This episode reflects the general erosion of U.S. security pledges to allies. In the Middle East, in particular, American deterrence is at its weakest since former President Barack Obama warned Syrian President Bashar al-Assad that using chemical weapons would be a “red line” triggering a U.S. response, and then balked after Assad crossed that line. Preceding the recent Iran attack, Biden warned Tehran not to strike Israel and rallied other regional leaders to warn the ayatollahs as well.
At the same time, Washington privately told Tehran through Turkish diplomats to keep the attack “within certain limits,” essentially giving the ayatollahs the go-ahead. This is part of a pattern of incoherent U.S. foreign policy that encourages belligerence from enemies such as Iran, Russia, and China.
Should Israel choose to conduct a significant response, it will likely do so alone. This wouldn’t be the first time. After Israel destroyed Iraq’s unfinished nuclear reactor in 1981, Jeane Kirkpatrick, then President Ronald Reagan’s ambassador to the United Nations, condemned the strike in the harshest terms, equating it to the “brutal Soviet invasion of Afghanistan.”
However, such an operation is unlikely. Israel under Netanyahu has become much more dependent on Washington and much less daring in its operations.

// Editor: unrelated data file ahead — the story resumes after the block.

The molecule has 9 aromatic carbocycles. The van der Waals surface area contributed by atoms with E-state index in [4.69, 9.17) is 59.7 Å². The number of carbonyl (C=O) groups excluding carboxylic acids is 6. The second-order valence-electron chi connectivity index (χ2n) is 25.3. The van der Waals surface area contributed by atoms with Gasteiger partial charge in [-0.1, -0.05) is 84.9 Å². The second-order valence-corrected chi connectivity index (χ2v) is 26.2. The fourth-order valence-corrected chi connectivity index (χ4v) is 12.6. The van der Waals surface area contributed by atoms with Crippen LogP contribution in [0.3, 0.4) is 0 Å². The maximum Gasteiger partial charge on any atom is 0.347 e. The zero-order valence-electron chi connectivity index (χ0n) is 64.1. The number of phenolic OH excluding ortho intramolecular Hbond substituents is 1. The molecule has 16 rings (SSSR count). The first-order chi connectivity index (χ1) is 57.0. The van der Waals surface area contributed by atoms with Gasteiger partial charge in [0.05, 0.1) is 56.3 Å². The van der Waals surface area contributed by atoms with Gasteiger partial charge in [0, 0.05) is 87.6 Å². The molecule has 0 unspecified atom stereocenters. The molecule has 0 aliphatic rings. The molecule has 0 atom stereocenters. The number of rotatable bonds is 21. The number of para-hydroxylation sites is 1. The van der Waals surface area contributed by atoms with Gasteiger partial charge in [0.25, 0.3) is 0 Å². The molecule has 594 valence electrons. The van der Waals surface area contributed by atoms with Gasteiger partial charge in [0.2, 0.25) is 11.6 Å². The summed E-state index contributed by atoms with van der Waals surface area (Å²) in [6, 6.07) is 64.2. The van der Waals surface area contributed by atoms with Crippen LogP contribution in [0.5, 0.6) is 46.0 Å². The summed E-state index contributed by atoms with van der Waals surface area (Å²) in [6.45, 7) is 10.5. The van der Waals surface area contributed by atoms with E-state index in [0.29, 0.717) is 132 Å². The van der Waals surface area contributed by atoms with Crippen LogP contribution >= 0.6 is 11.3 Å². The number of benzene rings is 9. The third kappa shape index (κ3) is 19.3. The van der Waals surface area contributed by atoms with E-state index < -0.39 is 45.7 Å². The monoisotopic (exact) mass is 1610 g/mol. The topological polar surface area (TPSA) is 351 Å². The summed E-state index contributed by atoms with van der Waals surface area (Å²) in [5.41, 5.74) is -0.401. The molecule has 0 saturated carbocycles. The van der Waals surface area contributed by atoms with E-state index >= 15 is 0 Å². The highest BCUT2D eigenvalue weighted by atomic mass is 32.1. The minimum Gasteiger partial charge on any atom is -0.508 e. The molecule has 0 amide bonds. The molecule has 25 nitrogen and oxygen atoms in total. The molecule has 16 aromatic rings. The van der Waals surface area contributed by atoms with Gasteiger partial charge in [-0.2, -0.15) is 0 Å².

There is a lot of blame to go around for Saturday’s attack. Iran has been emboldened by a Biden administration that has continuously sought appeasement as well as by an Israeli security establishment that has refused to hold Tehran directly accountable for the actions of its proxies.
At the same time, the fact that the United States, France, the United Kingdom, Jordan, and Saudi Arabia all came together to thwart the Iranian attack is a sign that the region and the West will stand together against Iranian belligerence. This represents one of the largest successes of U.S. foreign policy in the Middle East over the past 20 years.
Iran has warned that any response from Israel will elicit an even larger counterstrike. Tehran only used a small percentage of its arsenal in Saturday’s strike, and Hezbollah only fired off an almost symbolic number of Katyusha rockets. Should Iran and Hezbollah join in a wide-scale strike on Israel, the results could be devastating. But in the long run, not responding forcefully would be far worse.
Iran would prefer to go back to the old paradigm of trying to destroy Israel slowly and by proxy.
But will Israel continue to tolerate that?
Joseph Epstein is the director for legislative affairs at the Endowment for Middle East Truth (EMET) and a fellow at the Yorktown Institute.
The views expressed in this article are the writer’s own.